The Guardian November 17, 1999


Britain:
Labour rebellion over benefit cuts

by Daphne Liddle

Forty backbench Labour MPs on November 3 voted against Social Security 
Secretary Alistair Darling's Bill to means-test the Incapacity Benefit paid 
to disabled people. The Bill passed nevertheless because Labour has such a 
huge majority.

The Labour leadership had expected a revolt and curiously even welcomed it. 
One of the inner circle is reported to have said that it suited the 
Government to have a revolt because: "It would show we had the bottle, that 
we would do what the Tories failed to do  reform the welfare state."

The Tories themselves recently accused the Government of lacking 
originality and merely picking up policies they themselves had "left on the 
cutting room floor". The idea of making the Incapacity Benefit means-tested 
had been introduced by Michael Portillo in 1993 under the Tory regime.

The new Bill would have started to cut Incapacity Benefits paid to those 
with occupational pensions above L50 a week, but Alistair Darling made two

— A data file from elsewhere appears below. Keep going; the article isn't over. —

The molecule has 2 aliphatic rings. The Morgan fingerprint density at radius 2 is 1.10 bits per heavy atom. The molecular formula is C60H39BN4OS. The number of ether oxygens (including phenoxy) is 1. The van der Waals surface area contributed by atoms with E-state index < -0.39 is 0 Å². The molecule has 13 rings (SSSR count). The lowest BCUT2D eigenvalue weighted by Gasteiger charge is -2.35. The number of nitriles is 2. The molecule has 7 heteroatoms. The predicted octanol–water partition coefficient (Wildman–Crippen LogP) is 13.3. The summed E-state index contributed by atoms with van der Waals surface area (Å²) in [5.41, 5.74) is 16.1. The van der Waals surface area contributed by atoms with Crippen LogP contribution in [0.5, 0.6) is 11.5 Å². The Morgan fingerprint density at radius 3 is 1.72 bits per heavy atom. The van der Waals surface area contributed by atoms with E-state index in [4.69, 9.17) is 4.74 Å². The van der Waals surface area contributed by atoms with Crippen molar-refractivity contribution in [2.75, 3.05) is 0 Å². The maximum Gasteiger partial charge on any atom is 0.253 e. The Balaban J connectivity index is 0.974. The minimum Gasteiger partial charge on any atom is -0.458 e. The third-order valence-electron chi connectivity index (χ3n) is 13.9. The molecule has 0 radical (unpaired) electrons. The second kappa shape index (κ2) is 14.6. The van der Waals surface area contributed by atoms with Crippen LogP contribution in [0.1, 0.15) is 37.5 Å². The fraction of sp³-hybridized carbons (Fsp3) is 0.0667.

concessions that he hoped would take the wind out of the rebellion.

He raised the pension threshold to L85 a week (about one fifth of the value 
of the average male wage) and extended eligibility of new claimants from 
anyone disabled who had made a National Insurance payment within the last 
two years to anyone who had made a payment in the last three years.

The Disability Benefits Consortium responded: "The compromises are minimal. 
There is a huge gap between these and the real needs of disabled people."

Alistair Darling, in his Commons speech, painted a picture of Incapacity 
Benefit claimants enjoying private pensions of around L400 a week. Prime 
Minister Tony Blair claimed that making the Benefit means-tested would 
allow the government to give more "to those who really need it"  as if 
most did not.

His remarks revealed yet another instance of the Government trying to get 
the poor to fund benefits to the even poorer.

Professor Peter Townsend, speaking for the Disability Alliance, said: "The 
growth of poverty and structural inequality, which has become a marked 
feature of Britain in the last two decades, is not going to be stopped by 
getting the near-poor to pay for the poor, by reducing many benefits 
relative to earnings and by trying to offset public alarm by increasing the 
level of benefits only for a select few.

"Means-testing benefits, and forcing people into making private 
arrangements, are both costly to administer and miss millions who are 
theoretically to be included."

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